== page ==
Quad-State Supercell/Tornado Event (2021-12-10)

I propose it would be of historic interest to get drone footage to confirm the path, or lack thereof, along this 10 mile stretch.
Better yet, NWS personnel have access to hi-res satellite data through the Dept. of Homeland Security for this event. The entire path of that supercell received a scan, and this data is able to be displayed as a layer in the internal version of the Damage Assessment Toolkit - the software used to plot damage points.

This is not targeted at Ken, but just a general statement to all - There is much that goes on behind the scenes that many assume is not happening without bothering to ask or think that it might be. NWS meteorologists are just as involved and curious in this event as all the enthusiasts and chasers. While there are some tornadoes that could stand to be surveyed better IMO, I can assure everyone that this damage track has many eyes on it from the meteorological and engineering communities, and will continue to be thoroughly reviewed. Regardless of if the rating and path length stand as they currently are, this was still a historic event.

As I am writing this, I’m thinking maybe I have the answer to my own question… Is the idea to say, continuing to use the DoD 3 example, that if “broken glass in windows and doors” is the *worst* damage found, then the tornado is unlikely to have had winds greater than 114 mph?
Correct. And that is why it is so hard to get EF5 damage as Jeff said - most DIs do not have an UB that goes into that range, and if they do, it's the worst possible destruction of the best engineered structure. The ranges (LB-UB) are given to account for varying degrees of engineering, construction quality, the impacts of debris loading, etc.
 

Jeff Duda

EF6+, PhD
Staff member
Supporter
Oct 7, 2008
3,486
2,472
21
Broomfield, CO
www.meteor.iastate.edu
EDIT: Sorry, Alex, to repeat your wording. I did not see your reply until I posted mine.

The bounds are meant to account for variability in construction or material quality. Not all glass windows are the same. Glass windows vary in size, single/double pane, exposure angle to winds/debris, what kind of debris hits it, at what angle it is hit, and the quality of the glass itself. All of these add up to a range of wind speed values that could have caused that damage. Since a surveyor (and likely also, the person to whom that window belonged) will never know the precise circumstances under which the break occurred, there will never be any way to be absolutely certain which wind speed caused it. The EF-scale accounts for this by using the range of wind speeds.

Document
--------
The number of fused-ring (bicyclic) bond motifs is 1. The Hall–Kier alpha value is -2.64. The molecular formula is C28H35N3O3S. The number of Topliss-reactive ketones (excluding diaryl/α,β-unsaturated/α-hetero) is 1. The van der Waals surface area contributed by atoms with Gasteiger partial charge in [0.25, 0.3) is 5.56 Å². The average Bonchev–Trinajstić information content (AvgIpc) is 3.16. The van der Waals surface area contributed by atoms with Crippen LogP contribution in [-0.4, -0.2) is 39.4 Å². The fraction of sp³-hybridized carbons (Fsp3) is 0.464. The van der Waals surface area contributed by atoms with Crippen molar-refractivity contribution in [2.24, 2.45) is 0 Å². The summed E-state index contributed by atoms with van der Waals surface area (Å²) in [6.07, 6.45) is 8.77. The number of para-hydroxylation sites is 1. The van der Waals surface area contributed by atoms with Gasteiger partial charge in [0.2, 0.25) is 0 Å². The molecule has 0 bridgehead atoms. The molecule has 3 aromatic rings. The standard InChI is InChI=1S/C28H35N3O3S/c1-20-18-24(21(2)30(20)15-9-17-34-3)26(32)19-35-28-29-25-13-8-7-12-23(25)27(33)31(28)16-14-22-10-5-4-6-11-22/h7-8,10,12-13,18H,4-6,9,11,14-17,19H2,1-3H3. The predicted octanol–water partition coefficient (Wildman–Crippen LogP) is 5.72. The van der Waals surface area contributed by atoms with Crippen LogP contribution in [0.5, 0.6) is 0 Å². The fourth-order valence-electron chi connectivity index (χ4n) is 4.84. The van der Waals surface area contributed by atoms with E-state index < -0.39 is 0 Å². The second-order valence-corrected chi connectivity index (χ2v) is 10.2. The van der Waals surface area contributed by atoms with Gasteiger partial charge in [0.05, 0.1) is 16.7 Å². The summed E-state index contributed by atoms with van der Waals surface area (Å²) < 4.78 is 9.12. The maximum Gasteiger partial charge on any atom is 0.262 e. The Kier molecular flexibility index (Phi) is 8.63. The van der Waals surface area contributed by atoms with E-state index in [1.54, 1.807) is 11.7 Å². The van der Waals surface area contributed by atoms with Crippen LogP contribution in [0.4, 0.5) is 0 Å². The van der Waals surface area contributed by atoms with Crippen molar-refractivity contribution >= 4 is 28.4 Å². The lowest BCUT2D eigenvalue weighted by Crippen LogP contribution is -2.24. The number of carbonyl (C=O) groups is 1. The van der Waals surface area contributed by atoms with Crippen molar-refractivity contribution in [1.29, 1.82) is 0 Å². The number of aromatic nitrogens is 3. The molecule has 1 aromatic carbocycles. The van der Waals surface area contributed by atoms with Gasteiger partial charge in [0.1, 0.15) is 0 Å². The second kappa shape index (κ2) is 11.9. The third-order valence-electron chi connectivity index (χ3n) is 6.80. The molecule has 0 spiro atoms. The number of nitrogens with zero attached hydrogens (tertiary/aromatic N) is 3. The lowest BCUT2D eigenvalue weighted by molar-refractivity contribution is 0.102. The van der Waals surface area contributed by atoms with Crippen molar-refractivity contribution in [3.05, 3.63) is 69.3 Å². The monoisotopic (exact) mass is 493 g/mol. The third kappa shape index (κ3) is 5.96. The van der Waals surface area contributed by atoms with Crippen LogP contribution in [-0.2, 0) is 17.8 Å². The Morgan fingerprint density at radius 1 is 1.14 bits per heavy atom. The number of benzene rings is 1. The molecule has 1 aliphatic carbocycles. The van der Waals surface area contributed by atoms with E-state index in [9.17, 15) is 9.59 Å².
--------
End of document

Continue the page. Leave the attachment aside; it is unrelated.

May 10, 2007
54
12
6
69
North Little Rock, AR
As a follow-up to comments above regarding what resources WFO Memphis might be using to check their damage paths in more rural areas, I noted an updated storm survey posted today that included the following remark...

UPDATE #2...SIGNIFICANTLY EXTENDED TRACK OF TORNADO IN DECATUR COUNTY
INTO BENTON COUNTY UPON EXAMINING SENTINEL SATELLITE DATA. AN INTERMITTENT
TREE DAMAGE SWATH WAS FOUND EXTENDING ALL THE WAY ACROSS DECATUR COUNTY
AND INTO EXTREME SOUTHERN BENTON COUNTY.

While this does not, of course, pertain to the long-track tornado, it does indicate that the office is using resources other than just ground surveys.
 

John Farley

Supporter
Apr 1, 2004
1,635
895
21
Pagosa Springs, CO
www.johnefarley.com
In addition to what Jonn notes above, and in a similar vein, they have also posted a couple of Public Information Statements that included the following in relation to the long-track tornado:

PLEASE NOTE...The information regarding tornado #4 below, from
Craighead County to Obion County, is based on data from ground
surveys. We are continuing to evaluate data from UAS, aircraft, and
satellites regarding the storm`s evolution as it moved through
Obion County. If the data from the supplemental sources reveals
additional critical information, this statement will be updated.